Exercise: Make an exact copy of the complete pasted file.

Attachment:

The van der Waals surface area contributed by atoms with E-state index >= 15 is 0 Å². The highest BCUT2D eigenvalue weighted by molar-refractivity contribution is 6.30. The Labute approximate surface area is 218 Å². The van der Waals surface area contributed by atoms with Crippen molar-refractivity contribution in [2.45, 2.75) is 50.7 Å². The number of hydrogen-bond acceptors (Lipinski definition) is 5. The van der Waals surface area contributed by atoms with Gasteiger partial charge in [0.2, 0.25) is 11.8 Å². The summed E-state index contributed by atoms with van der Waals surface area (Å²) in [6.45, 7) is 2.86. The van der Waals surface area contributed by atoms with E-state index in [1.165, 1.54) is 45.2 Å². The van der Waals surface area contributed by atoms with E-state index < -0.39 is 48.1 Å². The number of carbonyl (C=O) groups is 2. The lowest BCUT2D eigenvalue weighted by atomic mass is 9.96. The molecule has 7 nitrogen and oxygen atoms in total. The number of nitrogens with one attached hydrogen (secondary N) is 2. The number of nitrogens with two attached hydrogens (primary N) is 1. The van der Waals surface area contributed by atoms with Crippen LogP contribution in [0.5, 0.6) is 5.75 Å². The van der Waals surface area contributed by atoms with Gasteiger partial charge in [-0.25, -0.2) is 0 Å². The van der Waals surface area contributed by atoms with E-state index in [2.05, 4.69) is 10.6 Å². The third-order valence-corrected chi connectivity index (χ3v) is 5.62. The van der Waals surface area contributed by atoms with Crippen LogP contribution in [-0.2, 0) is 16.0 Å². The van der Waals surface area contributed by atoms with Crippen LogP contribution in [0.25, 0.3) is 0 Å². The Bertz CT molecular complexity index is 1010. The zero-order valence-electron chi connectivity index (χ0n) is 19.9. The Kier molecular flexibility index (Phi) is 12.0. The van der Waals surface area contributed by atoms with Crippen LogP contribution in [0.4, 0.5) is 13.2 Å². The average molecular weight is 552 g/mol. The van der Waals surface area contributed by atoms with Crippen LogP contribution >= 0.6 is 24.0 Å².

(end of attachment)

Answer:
The van der Waals surface area contributed by atoms with E-state index >= 15 is 0 Å². The highest BCUT2D eigenvalue weighted by molar-refractivity contribution is 6.30. The Labute approximate surface area is 218 Å². The van der Waals surface area contributed by atoms with Crippen molar-refractivity contribution in [2.45, 2.75) is 50.7 Å². The number of hydrogen-bond acceptors (Lipinski definition) is 5. The van der Waals surface area contributed by atoms with Gasteiger partial charge in [0.2, 0.25) is 11.8 Å². The summed E-state index contributed by atoms with van der Waals surface area (Å²) in [6.45, 7) is 2.86. The van der Waals surface area contributed by atoms with E-state index in [1.165, 1.54) is 45.2 Å². The van der Waals surface area contributed by atoms with E-state index < -0.39 is 48.1 Å². The number of carbonyl (C=O) groups is 2. The lowest BCUT2D eigenvalue weighted by atomic mass is 9.96. The molecule has 7 nitrogen and oxygen atoms in total. The number of nitrogens with one attached hydrogen (secondary N) is 2. The number of nitrogens with two attached hydrogens (primary N) is 1. The van der Waals surface area contributed by atoms with Crippen LogP contribution in [0.5, 0.6) is 5.75 Å². The van der Waals surface area contributed by atoms with Gasteiger partial charge in [-0.25, -0.2) is 0 Å². The van der Waals surface area contributed by atoms with E-state index in [2.05, 4.69) is 10.6 Å². The third-order valence-corrected chi connectivity index (χ3v) is 5.62. The van der Waals surface area contributed by atoms with Crippen LogP contribution in [-0.2, 0) is 16.0 Å². The van der Waals surface area contributed by atoms with Crippen LogP contribution in [0.25, 0.3) is 0 Å². The Bertz CT molecular complexity index is 1010. The zero-order valence-electron chi connectivity index (χ0n) is 19.9. The Kier molecular flexibility index (Phi) is 12.0. The van der Waals surface area contributed by atoms with Crippen LogP contribution in [0.4, 0.5) is 13.2 Å². The average molecular weight is 552 g/mol. The van der Waals surface area contributed by atoms with Crippen LogP contribution >= 0.6 is 24.0 Å².